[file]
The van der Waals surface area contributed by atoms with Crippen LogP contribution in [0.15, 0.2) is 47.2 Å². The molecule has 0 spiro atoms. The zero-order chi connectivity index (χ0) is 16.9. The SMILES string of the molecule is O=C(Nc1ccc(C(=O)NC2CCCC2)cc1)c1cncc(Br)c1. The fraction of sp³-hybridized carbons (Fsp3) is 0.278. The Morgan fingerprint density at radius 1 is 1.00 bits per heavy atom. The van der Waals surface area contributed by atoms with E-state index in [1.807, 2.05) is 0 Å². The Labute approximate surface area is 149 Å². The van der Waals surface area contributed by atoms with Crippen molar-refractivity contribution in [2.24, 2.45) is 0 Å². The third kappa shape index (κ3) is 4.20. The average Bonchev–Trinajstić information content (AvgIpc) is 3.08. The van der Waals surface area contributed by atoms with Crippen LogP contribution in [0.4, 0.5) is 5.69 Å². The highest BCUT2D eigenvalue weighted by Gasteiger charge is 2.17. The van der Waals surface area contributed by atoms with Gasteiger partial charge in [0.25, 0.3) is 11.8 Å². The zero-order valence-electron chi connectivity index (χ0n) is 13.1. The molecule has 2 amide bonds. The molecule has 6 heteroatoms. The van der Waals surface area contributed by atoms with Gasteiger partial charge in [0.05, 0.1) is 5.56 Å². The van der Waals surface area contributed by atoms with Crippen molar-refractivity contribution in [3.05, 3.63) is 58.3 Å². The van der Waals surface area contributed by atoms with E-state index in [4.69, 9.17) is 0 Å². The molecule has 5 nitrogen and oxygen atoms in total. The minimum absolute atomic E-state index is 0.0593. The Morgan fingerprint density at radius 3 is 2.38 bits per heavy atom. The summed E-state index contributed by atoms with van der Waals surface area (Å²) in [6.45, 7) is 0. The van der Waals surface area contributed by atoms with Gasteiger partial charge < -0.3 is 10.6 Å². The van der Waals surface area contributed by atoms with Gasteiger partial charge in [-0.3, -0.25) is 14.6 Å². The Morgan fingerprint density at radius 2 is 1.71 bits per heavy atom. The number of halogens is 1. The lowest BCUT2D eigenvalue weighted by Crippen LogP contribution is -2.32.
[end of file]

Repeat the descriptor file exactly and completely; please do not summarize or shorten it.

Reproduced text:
The van der Waals surface area contributed by atoms with Crippen LogP contribution in [0.15, 0.2) is 47.2 Å². The molecule has 0 spiro atoms. The zero-order chi connectivity index (χ0) is 16.9. The SMILES string of the molecule is O=C(Nc1ccc(C(=O)NC2CCCC2)cc1)c1cncc(Br)c1. The fraction of sp³-hybridized carbons (Fsp3) is 0.278. The Morgan fingerprint density at radius 1 is 1.00 bits per heavy atom. The van der Waals surface area contributed by atoms with E-state index in [1.807, 2.05) is 0 Å². The Labute approximate surface area is 149 Å². The van der Waals surface area contributed by atoms with Crippen molar-refractivity contribution in [2.24, 2.45) is 0 Å². The third kappa shape index (κ3) is 4.20. The average Bonchev–Trinajstić information content (AvgIpc) is 3.08. The van der Waals surface area contributed by atoms with Crippen LogP contribution in [0.4, 0.5) is 5.69 Å². The highest BCUT2D eigenvalue weighted by Gasteiger charge is 2.17. The van der Waals surface area contributed by atoms with Gasteiger partial charge in [0.25, 0.3) is 11.8 Å². The zero-order valence-electron chi connectivity index (χ0n) is 13.1. The molecule has 2 amide bonds. The molecule has 6 heteroatoms. The van der Waals surface area contributed by atoms with Gasteiger partial charge in [0.05, 0.1) is 5.56 Å². The van der Waals surface area contributed by atoms with Crippen molar-refractivity contribution in [3.05, 3.63) is 58.3 Å². The van der Waals surface area contributed by atoms with E-state index in [4.69, 9.17) is 0 Å². The molecule has 5 nitrogen and oxygen atoms in total. The minimum absolute atomic E-state index is 0.0593. The Morgan fingerprint density at radius 3 is 2.38 bits per heavy atom. The summed E-state index contributed by atoms with van der Waals surface area (Å²) in [6.45, 7) is 0. The van der Waals surface area contributed by atoms with Gasteiger partial charge < -0.3 is 10.6 Å². The van der Waals surface area contributed by atoms with Gasteiger partial charge in [-0.3, -0.25) is 14.6 Å². The Morgan fingerprint density at radius 2 is 1.71 bits per heavy atom. The number of halogens is 1. The lowest BCUT2D eigenvalue weighted by Crippen LogP contribution is -2.32.